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Related to albatrosses: Diomedeidae, wandering albatross
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Synonyms for albatross

an albatross around your neck

Synonyms for albatross

(figurative) something that hinders or handicaps

References in periodicals archive ?
In fact, albatrosses are being killed in such vast numbers that they can't breed fast enough to keep up, putting them in real danger of extinction.
Food and Agriculture Organization (FAO) International Plan of Action for Reducing Incidental Catch of Seabirds in Longline Fisheries (FAO, 1999) and the Agreement on the Conservation of Albatrosses and Petrels (ACAP1).
Albatrosses are the largest flying birds in the world but it's estimated around 80,000 of them are killed each year by long-line fishing vessels.
It's estimated around 80,000 albatrosses are killed each year by long-line fishing vessels
On the planet for 50 million years, albatrosses are the largest flying birds in the world, but it's estimated that around 80,000 of them are killed each year by longline and trawl fishing vessels.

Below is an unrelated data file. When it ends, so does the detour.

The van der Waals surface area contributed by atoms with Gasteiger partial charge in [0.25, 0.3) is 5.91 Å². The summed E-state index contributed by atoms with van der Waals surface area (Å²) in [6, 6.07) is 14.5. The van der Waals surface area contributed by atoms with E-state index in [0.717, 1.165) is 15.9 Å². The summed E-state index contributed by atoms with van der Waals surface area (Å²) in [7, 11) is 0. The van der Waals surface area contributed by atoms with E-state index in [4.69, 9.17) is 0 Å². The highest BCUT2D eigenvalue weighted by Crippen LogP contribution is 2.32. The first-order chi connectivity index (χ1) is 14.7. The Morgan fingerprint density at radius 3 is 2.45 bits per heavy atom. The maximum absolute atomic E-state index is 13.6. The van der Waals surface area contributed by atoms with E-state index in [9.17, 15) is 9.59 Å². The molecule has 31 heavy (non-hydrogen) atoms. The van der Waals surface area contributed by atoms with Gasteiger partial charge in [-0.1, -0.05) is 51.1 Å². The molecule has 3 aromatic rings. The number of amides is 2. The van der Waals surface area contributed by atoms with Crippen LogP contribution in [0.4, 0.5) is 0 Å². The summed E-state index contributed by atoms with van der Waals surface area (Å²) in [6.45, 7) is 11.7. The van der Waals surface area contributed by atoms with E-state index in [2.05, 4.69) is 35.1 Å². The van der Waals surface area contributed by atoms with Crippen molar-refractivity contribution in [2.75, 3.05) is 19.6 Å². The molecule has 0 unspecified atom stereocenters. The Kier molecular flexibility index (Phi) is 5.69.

We had no experience in raising baby albatrosses, so we looked for someone who did.
This species is further distinguished from the other two species, the Laysan (Phoebastria immutabilis) and black-footed (Phoebastria nigripes) albatrosses, by its disproportionately large, blue-tipped, "bubblegumpink" bill and the golden neck mantle of adults.
The first study of how individual wandering albatrosses find food shows that the birds rely heavily on their sense of smell.
I spent a happy hour chasing albatrosses with my lens.
Population declines of several species of albatrosses and petrels in the Southern Ocean are linked to longlining operations (Croxall and Prince, 1990; Brothers, 1991; Cherel et al.
Now a new initiative by BirdLife International, which the RSPB is a member, is hoping to reduce the numbers of albatrosses killed each year.
ALBATROSSES regularly make epic round-the-world flights when they are not busy breeding, scientists revealed yesterday.
Their closest living relatives appear to be albatrosses, the graceful, soaring birds celebrated for their ocean-spanning trips in search of food for their young, says Marcel van Tuinen of Stanford University.
Albatrosses can travel as much as 5,000 miles without stopping, and Safina's book traces Amelia's journeys across the Pacific and back to Tern Island, where her baby awaits its food and scientists await observation opportunities.
As we walked along the trails of this reserve, we were treated to a display of a half-dozen albatrosses of magnificent wingspans swooping low over the dunes.